The Sensible Sentencing Trust might also get support from some political parties. Government support party, the Maori Party has been voicing the need for New Zealand to replicate the Australian rules here. For example on TVNZ's Q+A Maori Party Co-leader Marama Fox expressed disgust for what's happening in Australia but also said "So is it time to bring in reciprocal legislation and say, 'Well, okay, long gone the Anzac Spirit" - see her eight-minute interview:
Of course, New Zealand is not immune from criticisms of human rights violations in the international arena either. This last week has seen investigative journalist Jon Stephenson win his defamation case against the New Zealand military, which related to his expose dealing with questions about New Zealand troops handing over Afghani detainees to authorities known to use torture - see Phil Taylor's
You can read Stephenson's full original Metro article here:
The myth of the special relationship
Most criticisms in New Zealand of the Australian Government's new deportation and detention centre policies rest - not on human rights or justice - but more on the apparent degradation of the New Zealand's special relationship with our neighbour. Everyone from the Prime Minister through to the newspaper editorials bemoan that the new policies mean that New Zealanders are no longer receiving special treatment from Australia. The subtext is that New Zealand doesn't have a problem with Australia's deportation and detention centre policies, but just that they are using them against New Zealanders.
John Key has frequently spoken of the "Anzac bond and an Anzac spirit", saying "that surely means we might get some treatment that's different from other countries" - see the ABC report,
But does New Zealand really have a special relationship with Australia? Australian Brian Stoddart - now a resident in Queenstown - argues that ""Mainstream New Zealand must deal with the Australian reality and not an imagined special relationship" - see:
He states that "The 'special bond'' may never have existed", and that "Australian realpolitik and cultural pressure will always trump any warm, fuzzy feeling".
Is Australia becoming a rogue state?
Some of the strong criticism being levelled at Australia's actions suggests that its reputation within the Pacific is becoming quite tarnished, as I've argued - see John Gibb's
Similarly, the head of the University of Otago law school, Prof Mark Henaghan, says ''It's almost getting close to Guantanamo Bay" - see John Gibb's
Henaghan explains "Holding some New Zealanders for months in remote Australian detention centres before deporting them invites comparison with detainees being held without trial at Guantanamo Bay". He also suggests that Australia is not meeting its "obligations under the Universal Declaration of Human Rights and the United Nations Convention on the Rights of the Child."
It's certainly true that Australia is falling foul of the United Nations over some of these issues. Earlier this year a UN report criticised Australia for systematic breaches of the international Convention Against Torture. The then prime minister, Tony Abbott responded in the way that rogue countries usually do, saying Australians were "sick of being lectured to by the United Nations".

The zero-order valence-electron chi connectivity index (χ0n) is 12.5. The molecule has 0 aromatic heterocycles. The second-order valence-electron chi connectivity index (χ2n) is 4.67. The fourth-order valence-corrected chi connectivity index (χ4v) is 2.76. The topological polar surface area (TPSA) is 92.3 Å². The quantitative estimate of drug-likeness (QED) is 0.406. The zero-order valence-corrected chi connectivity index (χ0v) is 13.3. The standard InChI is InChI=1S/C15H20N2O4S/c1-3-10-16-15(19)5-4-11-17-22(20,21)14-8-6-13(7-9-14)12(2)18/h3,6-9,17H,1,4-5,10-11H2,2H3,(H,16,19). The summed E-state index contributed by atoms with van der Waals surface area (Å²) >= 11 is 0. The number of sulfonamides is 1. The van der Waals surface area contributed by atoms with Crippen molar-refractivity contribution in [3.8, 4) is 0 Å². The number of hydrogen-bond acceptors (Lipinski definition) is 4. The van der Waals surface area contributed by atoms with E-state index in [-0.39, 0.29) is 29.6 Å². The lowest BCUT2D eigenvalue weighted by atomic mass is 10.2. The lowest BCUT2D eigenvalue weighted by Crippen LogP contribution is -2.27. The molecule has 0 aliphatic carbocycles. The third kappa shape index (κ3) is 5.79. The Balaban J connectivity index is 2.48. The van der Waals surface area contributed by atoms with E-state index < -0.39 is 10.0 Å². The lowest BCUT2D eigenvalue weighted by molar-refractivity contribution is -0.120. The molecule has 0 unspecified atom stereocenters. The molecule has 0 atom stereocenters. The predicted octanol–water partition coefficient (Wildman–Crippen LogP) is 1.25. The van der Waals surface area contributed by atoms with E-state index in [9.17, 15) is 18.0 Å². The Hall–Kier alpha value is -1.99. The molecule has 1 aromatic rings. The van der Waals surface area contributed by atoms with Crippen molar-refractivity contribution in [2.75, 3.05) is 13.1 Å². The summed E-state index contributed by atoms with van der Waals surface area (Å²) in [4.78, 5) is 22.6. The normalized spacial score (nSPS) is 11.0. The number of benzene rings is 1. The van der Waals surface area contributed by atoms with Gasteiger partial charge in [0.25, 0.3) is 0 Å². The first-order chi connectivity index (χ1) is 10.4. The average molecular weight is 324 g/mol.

Various columnists have also made strong statements about the way Australia is operating - the best are Rosemary McLeod's
and Brian Rudman's
For a particularly heart-felt - and Maori-focused - critique of what is happening, see the blog post
by Victoria University law lecturer Mamari Stephens.
And for a reminder that this isn't just a handful of New Zealanders being affected by this change of law, see Tom McRae's
In Australia there seems to be a very widespread consensus about the correctness of the new deportation and detention centre policy. As Audrey Young points out, "State discrimination imposed by John Howard's Government has been upheld by successive leaders including Gillard" - see: For
Some Australian politicians are dissenting however, and on Sunday TVNZ's
programme had a nine-minute interview with the Australian Greens immigration spokesperson - see:
For a report on this, see Jo Moir's
New Zealand politicians are remarkably united in their condemnation. See for example Phil Goff and Judith Collins' opinion pieces,
There are, however, some disagreements, particularly on the question of whether the New Zealand government is doing enough to persuade the Australia Government.
In addition, Bill English has claimed that there is no evidence of abuse in the detention centres, which Labour's Annette King has replied strongly to: "It probably shows a level of ignorance that you wouldn't expect from the deputy Prime Minister of New Zealand - and a lack of compassion and feeling for the families and the children of those who are facing deportation and are locked up in a detention centre indefinitely" - see Radio New Zealand's
Labour has also suggested that National hasn't adequately responded to the issue, with King saying: "As it is it's taken almost a year for the Government to get off its comfy backside and start talking, and that's only after publicity around these arrangements forced its hand" - see Sam Sachdeva's
But the most stunning political reaction to the issue has come from Government minister Peter Dunne, who has accused the National Government of responding to the Australia situation without adequate force - see Nicholas Jones' Subservient response to Australia shows lack of spine: Peter Dunne (http://bit.ly/1L9rwiC). Here's Dunne's strong words: "In recent years our foreign policy has become too craven and trade-focussed and lacking a moral compass. In short, we have become too silent, lest we cause offence.... Relying on quiet words in diplomatic ears; nods and winks; pull-asides; text messages, or whatever, is not the way to conduct foreign policy - it is time to abandon the chin-dripping subservience we are lapsing into."
Labour's David Shearer has also called for the Government to make louder protests about Australia's human rights abuses, saying: "In the same way New Zealand has spoken out against human rights abuses in our smaller Pacific neighbours, we should be drawing world attention to those being committed by Australia" - see TV3's
Newspaper editorials have been united in condemnation of Australia - see the Herald's
the Otago Daily Times'
and the Dominion Post's
Finally, for an Australian perspective on the issue - and use of the phrase "Kiwi killers" - see the 7-minute report from the television programme, A Current Affair, titled